The Language of Thorns by Leigh Bardugo

Set in the world of the Grishaverse, this is a collection of fairytales from Ravka and beyond.

Fantasy, 275 pages, published in 2017

Set in the world of the Grishaverse, this is a collection of fairytales from Ravka and beyond.

Spoiler Free Review:

Rating: 5 out of 5.

This collection of short stories is one of the best things by Leigh Bardugo for me. I read it back in 2018 and ever since, I have been itching to reread it, so I finally did! Normally, I don’t love short stories, but I feel like these are separated enough from the books set in this world.

I think these stories are so atmospheric and powerful! They are all a little bit dark, both in themes and atmosphere, but they definitely feel like fairytales. I loved the mystical vibes from these stories. Women are at the focal point of most of these stories, and they are all strong in different ways. I feel like these stories made me feel more connected to the Grishaverse.

I think the writing is also great! There are so many sentences that just make me stop and think “wow”.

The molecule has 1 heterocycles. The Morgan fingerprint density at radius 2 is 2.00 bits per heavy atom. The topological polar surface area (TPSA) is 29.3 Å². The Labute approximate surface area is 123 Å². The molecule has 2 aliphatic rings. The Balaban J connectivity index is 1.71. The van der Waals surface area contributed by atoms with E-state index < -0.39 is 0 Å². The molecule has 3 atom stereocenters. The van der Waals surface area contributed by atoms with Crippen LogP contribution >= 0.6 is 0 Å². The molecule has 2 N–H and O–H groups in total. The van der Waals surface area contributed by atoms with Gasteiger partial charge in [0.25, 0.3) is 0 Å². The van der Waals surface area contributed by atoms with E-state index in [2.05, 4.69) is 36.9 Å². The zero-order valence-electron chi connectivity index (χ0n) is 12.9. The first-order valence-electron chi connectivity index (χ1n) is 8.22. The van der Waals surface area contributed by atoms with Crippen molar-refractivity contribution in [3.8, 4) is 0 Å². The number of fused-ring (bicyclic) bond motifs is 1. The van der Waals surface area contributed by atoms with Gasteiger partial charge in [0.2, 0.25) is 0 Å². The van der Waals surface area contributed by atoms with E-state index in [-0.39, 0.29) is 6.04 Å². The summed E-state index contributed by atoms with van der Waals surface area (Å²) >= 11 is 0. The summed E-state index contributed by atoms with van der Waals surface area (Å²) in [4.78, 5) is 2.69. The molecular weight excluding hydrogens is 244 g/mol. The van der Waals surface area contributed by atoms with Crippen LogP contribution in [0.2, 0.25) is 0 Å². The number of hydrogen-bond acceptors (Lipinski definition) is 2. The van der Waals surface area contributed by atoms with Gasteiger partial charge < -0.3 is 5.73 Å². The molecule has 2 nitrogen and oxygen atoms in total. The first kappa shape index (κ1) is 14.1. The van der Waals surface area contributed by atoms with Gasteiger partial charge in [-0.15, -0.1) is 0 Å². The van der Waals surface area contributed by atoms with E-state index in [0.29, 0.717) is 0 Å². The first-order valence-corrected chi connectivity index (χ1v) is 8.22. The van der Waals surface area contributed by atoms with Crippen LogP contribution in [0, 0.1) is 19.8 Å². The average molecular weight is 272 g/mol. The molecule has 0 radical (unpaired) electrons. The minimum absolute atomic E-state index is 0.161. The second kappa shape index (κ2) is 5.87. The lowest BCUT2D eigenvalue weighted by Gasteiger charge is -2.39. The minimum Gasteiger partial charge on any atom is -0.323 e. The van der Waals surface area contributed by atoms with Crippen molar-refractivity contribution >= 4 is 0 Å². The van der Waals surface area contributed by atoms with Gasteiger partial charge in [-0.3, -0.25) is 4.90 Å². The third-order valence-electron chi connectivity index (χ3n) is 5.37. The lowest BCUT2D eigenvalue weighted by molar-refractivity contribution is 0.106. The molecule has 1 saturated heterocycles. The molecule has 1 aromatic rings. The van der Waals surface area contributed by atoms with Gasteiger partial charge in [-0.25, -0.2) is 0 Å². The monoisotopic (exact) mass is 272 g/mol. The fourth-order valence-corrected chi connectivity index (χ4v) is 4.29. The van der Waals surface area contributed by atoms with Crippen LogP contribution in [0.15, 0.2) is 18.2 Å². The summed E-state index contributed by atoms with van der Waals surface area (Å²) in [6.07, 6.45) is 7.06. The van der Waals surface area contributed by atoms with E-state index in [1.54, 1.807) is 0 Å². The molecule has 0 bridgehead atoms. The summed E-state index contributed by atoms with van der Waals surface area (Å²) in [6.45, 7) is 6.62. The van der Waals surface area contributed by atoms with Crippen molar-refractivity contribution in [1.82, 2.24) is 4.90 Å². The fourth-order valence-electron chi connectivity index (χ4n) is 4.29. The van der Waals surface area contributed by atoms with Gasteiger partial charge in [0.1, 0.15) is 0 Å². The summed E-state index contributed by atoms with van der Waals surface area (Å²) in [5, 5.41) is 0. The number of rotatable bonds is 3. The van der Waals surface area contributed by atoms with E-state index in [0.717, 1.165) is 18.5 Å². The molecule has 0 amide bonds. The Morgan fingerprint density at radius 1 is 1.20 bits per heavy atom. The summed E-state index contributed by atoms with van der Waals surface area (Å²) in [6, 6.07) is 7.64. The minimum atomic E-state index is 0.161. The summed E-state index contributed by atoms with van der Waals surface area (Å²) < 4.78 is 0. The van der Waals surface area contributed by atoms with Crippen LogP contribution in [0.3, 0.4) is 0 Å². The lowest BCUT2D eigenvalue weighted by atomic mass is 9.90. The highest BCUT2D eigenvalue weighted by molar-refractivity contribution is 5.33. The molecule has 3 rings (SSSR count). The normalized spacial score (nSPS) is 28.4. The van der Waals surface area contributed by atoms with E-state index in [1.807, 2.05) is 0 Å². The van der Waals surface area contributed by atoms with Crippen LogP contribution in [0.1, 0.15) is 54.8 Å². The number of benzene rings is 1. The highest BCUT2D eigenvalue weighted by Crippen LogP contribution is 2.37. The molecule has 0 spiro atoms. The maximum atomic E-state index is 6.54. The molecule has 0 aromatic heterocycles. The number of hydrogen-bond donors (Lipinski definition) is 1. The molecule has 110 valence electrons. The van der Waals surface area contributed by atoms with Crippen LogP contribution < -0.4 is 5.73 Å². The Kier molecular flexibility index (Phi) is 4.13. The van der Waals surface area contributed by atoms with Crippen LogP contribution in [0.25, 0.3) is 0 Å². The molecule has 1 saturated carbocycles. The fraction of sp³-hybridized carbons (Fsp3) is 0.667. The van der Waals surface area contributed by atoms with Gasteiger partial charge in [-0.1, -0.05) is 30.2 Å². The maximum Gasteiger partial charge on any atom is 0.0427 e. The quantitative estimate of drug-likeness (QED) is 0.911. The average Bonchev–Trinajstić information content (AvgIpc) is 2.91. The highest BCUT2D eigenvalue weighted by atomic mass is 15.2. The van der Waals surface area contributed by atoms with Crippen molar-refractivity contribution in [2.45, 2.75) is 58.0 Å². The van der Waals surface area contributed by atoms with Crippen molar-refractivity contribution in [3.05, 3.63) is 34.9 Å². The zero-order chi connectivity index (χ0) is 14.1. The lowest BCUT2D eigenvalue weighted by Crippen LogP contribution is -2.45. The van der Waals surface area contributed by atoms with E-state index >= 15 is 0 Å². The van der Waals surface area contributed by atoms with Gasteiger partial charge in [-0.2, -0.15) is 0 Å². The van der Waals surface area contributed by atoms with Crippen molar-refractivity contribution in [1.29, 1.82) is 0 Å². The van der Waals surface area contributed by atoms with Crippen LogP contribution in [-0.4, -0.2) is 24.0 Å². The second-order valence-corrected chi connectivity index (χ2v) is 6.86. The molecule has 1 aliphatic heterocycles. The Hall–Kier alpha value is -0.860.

Of course, I can’t forget to mention the stunning artwork! I absolutely adore Sara Kipin‘s illustrations in this book. I had one of them set as my phone background for a very long time.

I definitely enjoyed some stories more than others, so here is my ranking:

  1. Little Knife (the artwork for this one was my background)
  2. Ayama and the Thorn Wood
  3. The Witch of Duva
  4. When Water Sang Fire
  5. The Too-Clever Fox
  6. The Soldier Prince

I also love that there are references to things from mainly the Shadow and Bone series. There is a location in Little Knife that comes up in Ruin and Rising and I believe Duva is mentioned at some point. There is at least one more reference, but I won’t say it because it verges on spoiler territory.

I definitely think that if you are a fan of the Grishaverse, you should read this book! It’s a really quick read as well.

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Review: King of Scars